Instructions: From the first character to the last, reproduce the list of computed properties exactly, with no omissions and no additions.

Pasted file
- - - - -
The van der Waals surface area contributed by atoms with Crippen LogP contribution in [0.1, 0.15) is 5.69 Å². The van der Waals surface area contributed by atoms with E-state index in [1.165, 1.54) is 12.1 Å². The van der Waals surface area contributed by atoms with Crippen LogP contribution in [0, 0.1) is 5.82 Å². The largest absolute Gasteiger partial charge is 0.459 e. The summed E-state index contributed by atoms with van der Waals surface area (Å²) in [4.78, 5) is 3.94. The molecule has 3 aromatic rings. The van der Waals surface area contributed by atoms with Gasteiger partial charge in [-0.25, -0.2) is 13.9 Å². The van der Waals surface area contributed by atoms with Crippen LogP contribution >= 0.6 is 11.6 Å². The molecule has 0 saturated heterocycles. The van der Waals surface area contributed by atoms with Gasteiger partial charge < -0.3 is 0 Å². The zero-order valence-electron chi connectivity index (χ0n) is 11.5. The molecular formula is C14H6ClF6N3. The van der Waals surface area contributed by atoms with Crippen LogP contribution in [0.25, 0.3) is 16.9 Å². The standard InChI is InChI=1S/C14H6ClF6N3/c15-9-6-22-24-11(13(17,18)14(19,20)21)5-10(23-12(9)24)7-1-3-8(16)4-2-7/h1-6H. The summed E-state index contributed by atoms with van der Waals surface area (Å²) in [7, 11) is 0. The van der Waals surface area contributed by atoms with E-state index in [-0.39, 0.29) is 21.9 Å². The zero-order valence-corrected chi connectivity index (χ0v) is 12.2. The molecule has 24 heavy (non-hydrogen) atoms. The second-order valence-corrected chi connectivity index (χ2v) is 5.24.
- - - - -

The van der Waals surface area contributed by atoms with Crippen LogP contribution in [0.1, 0.15) is 5.69 Å². The van der Waals surface area contributed by atoms with E-state index in [1.165, 1.54) is 12.1 Å². The van der Waals surface area contributed by atoms with Crippen LogP contribution in [0, 0.1) is 5.82 Å². The largest absolute Gasteiger partial charge is 0.459 e. The summed E-state index contributed by atoms with van der Waals surface area (Å²) in [4.78, 5) is 3.94. The molecule has 3 aromatic rings. The van der Waals surface area contributed by atoms with Gasteiger partial charge in [-0.25, -0.2) is 13.9 Å². The van der Waals surface area contributed by atoms with Crippen LogP contribution >= 0.6 is 11.6 Å². The molecule has 0 saturated heterocycles. The van der Waals surface area contributed by atoms with Gasteiger partial charge < -0.3 is 0 Å². The zero-order valence-electron chi connectivity index (χ0n) is 11.5. The molecular formula is C14H6ClF6N3. The van der Waals surface area contributed by atoms with Crippen LogP contribution in [0.25, 0.3) is 16.9 Å². The standard InChI is InChI=1S/C14H6ClF6N3/c15-9-6-22-24-11(13(17,18)14(19,20)21)5-10(23-12(9)24)7-1-3-8(16)4-2-7/h1-6H. The summed E-state index contributed by atoms with van der Waals surface area (Å²) in [7, 11) is 0. The van der Waals surface area contributed by atoms with E-state index in [-0.39, 0.29) is 21.9 Å². The zero-order valence-corrected chi connectivity index (χ0v) is 12.2. The molecule has 24 heavy (non-hydrogen) atoms. The second-order valence-corrected chi connectivity index (χ2v) is 5.24.